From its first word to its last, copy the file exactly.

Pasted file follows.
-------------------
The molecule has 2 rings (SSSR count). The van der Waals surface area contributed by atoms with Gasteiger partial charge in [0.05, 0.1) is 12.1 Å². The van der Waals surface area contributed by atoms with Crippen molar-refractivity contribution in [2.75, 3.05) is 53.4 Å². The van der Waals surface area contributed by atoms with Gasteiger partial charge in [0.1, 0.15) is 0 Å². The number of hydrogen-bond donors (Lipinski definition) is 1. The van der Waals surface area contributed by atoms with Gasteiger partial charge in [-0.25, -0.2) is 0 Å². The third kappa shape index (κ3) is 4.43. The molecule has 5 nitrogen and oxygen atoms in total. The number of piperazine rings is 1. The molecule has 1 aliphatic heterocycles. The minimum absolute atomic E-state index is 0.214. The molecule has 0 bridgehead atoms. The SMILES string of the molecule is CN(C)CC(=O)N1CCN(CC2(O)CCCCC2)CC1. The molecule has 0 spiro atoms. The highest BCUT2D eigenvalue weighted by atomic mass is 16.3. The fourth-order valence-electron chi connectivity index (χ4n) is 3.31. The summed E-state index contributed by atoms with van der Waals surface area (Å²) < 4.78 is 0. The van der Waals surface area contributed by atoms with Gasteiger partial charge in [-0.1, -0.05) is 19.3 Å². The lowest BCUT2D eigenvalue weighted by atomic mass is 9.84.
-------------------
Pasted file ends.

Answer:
The molecule has 2 rings (SSSR count). The van der Waals surface area contributed by atoms with Gasteiger partial charge in [0.05, 0.1) is 12.1 Å². The van der Waals surface area contributed by atoms with Crippen molar-refractivity contribution in [2.75, 3.05) is 53.4 Å². The van der Waals surface area contributed by atoms with Gasteiger partial charge in [0.1, 0.15) is 0 Å². The number of hydrogen-bond donors (Lipinski definition) is 1. The van der Waals surface area contributed by atoms with Gasteiger partial charge in [-0.25, -0.2) is 0 Å². The third kappa shape index (κ3) is 4.43. The molecule has 5 nitrogen and oxygen atoms in total. The number of piperazine rings is 1. The molecule has 1 aliphatic heterocycles. The minimum absolute atomic E-state index is 0.214. The molecule has 0 bridgehead atoms. The SMILES string of the molecule is CN(C)CC(=O)N1CCN(CC2(O)CCCCC2)CC1. The molecule has 0 spiro atoms. The highest BCUT2D eigenvalue weighted by atomic mass is 16.3. The fourth-order valence-electron chi connectivity index (χ4n) is 3.31. The summed E-state index contributed by atoms with van der Waals surface area (Å²) < 4.78 is 0. The van der Waals surface area contributed by atoms with Gasteiger partial charge in [-0.1, -0.05) is 19.3 Å². The lowest BCUT2D eigenvalue weighted by atomic mass is 9.84.